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Drawing upon a survey of UK employees and management, we have devised a 'Flexibility Index' to capture the value of flexible working practices. This reveals strong links between flexibility and overall performance, innovative capacity and skills utilisation, as well as employee wellbeing and satisfaction.

The report also draws on employment forecasts to argue for a strengthened 'psychological contract' between employers and employees, and a renewed commitment to experimenting with novel working arrangements that better fit the reality of 21st century working lives.

Our research reveals that:

  • The majority (77 percent) of UK employees work in organisations that provide some kind of flexible working. The most common types are home working and flexi-time

  • The voluntary sector leads the private and public sector in terms of adoption

  • Half of employees work in organisations with formalised flexible practices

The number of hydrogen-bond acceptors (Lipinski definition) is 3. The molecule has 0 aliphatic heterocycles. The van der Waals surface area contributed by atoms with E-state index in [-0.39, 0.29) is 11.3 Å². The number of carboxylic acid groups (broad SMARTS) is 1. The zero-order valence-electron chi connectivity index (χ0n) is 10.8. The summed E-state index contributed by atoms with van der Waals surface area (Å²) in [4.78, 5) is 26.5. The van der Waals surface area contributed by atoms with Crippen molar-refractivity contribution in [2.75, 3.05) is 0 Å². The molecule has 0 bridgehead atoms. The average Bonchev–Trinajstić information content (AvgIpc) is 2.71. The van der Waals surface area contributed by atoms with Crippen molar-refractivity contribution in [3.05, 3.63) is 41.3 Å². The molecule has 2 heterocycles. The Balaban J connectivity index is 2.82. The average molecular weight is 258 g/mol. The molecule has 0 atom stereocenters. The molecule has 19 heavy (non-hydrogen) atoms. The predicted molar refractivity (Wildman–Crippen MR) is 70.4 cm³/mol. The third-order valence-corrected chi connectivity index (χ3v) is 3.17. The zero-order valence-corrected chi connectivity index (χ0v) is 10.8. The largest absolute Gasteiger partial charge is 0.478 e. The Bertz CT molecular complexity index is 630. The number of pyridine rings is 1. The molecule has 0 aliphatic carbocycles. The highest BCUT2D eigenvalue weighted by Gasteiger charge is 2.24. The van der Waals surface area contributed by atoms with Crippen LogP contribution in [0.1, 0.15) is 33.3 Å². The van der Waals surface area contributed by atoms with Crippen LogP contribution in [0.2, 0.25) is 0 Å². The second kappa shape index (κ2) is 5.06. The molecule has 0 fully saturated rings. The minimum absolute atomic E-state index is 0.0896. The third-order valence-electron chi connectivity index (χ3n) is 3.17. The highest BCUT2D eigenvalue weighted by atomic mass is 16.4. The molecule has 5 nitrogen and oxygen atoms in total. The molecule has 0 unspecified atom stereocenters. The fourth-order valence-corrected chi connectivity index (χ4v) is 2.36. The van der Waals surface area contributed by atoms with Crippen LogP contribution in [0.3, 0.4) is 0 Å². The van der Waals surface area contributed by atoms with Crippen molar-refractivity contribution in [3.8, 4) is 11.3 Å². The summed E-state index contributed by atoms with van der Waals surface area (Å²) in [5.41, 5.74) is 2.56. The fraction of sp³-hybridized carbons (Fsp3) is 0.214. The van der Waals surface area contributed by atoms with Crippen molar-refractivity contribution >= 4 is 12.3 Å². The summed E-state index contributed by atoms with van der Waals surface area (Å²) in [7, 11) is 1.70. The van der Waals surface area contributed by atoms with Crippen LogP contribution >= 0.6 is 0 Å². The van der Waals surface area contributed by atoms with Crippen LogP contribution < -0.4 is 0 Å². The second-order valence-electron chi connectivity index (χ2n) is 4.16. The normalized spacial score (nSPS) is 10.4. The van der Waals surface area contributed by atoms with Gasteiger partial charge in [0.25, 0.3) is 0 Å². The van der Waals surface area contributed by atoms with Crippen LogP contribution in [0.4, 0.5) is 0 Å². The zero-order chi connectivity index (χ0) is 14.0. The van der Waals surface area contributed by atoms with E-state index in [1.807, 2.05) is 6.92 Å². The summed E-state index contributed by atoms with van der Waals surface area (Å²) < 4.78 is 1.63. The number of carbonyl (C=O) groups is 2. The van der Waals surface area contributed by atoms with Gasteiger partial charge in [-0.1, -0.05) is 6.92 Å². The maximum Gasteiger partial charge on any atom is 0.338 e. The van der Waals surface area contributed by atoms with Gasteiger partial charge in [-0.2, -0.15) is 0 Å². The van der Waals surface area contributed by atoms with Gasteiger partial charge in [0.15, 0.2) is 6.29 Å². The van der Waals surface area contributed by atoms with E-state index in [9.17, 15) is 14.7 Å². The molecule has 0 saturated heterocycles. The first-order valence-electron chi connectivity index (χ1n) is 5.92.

• Attitudes are broadly in favour of adoption

  • However there are also concerns about its potential downsides and managers are often passive or ambivalent

  • Organisations are investing in ICT hardware and software to provide a more flexible infrastructure, but it remains a significant barrier to greater adoption

  • Organisations fall into four segments in terms of the extent and nature of their flexible working practices: Culture-driven; Technology-focused; Follower; and Non-adopter

  • Employees fall into five segments, from Advocate to Sceptic

  • Understanding the specific organisational and employee context through diagnostic research is key to developing a bespoke organisational approach to flexible working

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